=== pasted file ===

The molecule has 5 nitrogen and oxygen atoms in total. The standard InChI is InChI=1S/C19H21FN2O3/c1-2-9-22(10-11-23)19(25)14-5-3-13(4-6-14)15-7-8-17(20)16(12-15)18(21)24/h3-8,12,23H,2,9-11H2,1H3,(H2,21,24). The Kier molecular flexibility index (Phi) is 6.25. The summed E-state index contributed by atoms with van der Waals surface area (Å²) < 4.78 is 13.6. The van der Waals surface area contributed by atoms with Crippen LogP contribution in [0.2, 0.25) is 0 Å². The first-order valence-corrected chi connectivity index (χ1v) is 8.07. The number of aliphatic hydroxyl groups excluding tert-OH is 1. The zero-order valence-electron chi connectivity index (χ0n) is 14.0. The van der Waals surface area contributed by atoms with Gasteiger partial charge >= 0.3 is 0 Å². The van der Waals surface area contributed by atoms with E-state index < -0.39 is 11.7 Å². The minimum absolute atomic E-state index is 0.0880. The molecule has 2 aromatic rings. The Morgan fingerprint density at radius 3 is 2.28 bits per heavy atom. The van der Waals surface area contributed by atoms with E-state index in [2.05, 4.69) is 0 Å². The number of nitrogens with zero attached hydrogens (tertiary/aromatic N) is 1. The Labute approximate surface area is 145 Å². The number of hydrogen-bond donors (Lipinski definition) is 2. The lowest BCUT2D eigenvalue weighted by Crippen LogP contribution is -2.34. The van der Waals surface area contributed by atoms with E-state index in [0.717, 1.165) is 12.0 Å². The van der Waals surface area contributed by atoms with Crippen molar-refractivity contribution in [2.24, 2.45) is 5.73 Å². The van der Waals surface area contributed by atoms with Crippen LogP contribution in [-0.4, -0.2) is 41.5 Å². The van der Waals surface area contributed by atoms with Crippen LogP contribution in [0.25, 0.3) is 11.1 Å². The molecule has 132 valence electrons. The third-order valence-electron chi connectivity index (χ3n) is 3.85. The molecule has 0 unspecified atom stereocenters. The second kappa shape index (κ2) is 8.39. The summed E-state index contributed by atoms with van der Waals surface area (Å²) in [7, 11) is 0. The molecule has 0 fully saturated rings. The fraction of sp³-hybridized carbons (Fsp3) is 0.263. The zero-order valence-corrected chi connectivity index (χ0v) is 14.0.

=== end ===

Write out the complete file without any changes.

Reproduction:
The molecule has 5 nitrogen and oxygen atoms in total. The standard InChI is InChI=1S/C19H21FN2O3/c1-2-9-22(10-11-23)19(25)14-5-3-13(4-6-14)15-7-8-17(20)16(12-15)18(21)24/h3-8,12,23H,2,9-11H2,1H3,(H2,21,24). The Kier molecular flexibility index (Phi) is 6.25. The summed E-state index contributed by atoms with van der Waals surface area (Å²) < 4.78 is 13.6. The van der Waals surface area contributed by atoms with Crippen LogP contribution in [0.2, 0.25) is 0 Å². The first-order valence-corrected chi connectivity index (χ1v) is 8.07. The number of aliphatic hydroxyl groups excluding tert-OH is 1. The zero-order valence-electron chi connectivity index (χ0n) is 14.0. The van der Waals surface area contributed by atoms with Gasteiger partial charge >= 0.3 is 0 Å². The van der Waals surface area contributed by atoms with E-state index < -0.39 is 11.7 Å². The minimum absolute atomic E-state index is 0.0880. The molecule has 2 aromatic rings. The Morgan fingerprint density at radius 3 is 2.28 bits per heavy atom. The van der Waals surface area contributed by atoms with E-state index in [2.05, 4.69) is 0 Å². The number of nitrogens with zero attached hydrogens (tertiary/aromatic N) is 1. The Labute approximate surface area is 145 Å². The number of hydrogen-bond donors (Lipinski definition) is 2. The lowest BCUT2D eigenvalue weighted by Crippen LogP contribution is -2.34. The van der Waals surface area contributed by atoms with E-state index in [0.717, 1.165) is 12.0 Å². The van der Waals surface area contributed by atoms with Crippen molar-refractivity contribution in [2.24, 2.45) is 5.73 Å². The van der Waals surface area contributed by atoms with Crippen LogP contribution in [-0.4, -0.2) is 41.5 Å². The van der Waals surface area contributed by atoms with Crippen LogP contribution in [0.25, 0.3) is 11.1 Å². The molecule has 132 valence electrons. The third-order valence-electron chi connectivity index (χ3n) is 3.85. The molecule has 0 unspecified atom stereocenters. The second kappa shape index (κ2) is 8.39. The summed E-state index contributed by atoms with van der Waals surface area (Å²) in [7, 11) is 0. The molecule has 0 fully saturated rings. The fraction of sp³-hybridized carbons (Fsp3) is 0.263. The zero-order valence-corrected chi connectivity index (χ0v) is 14.0.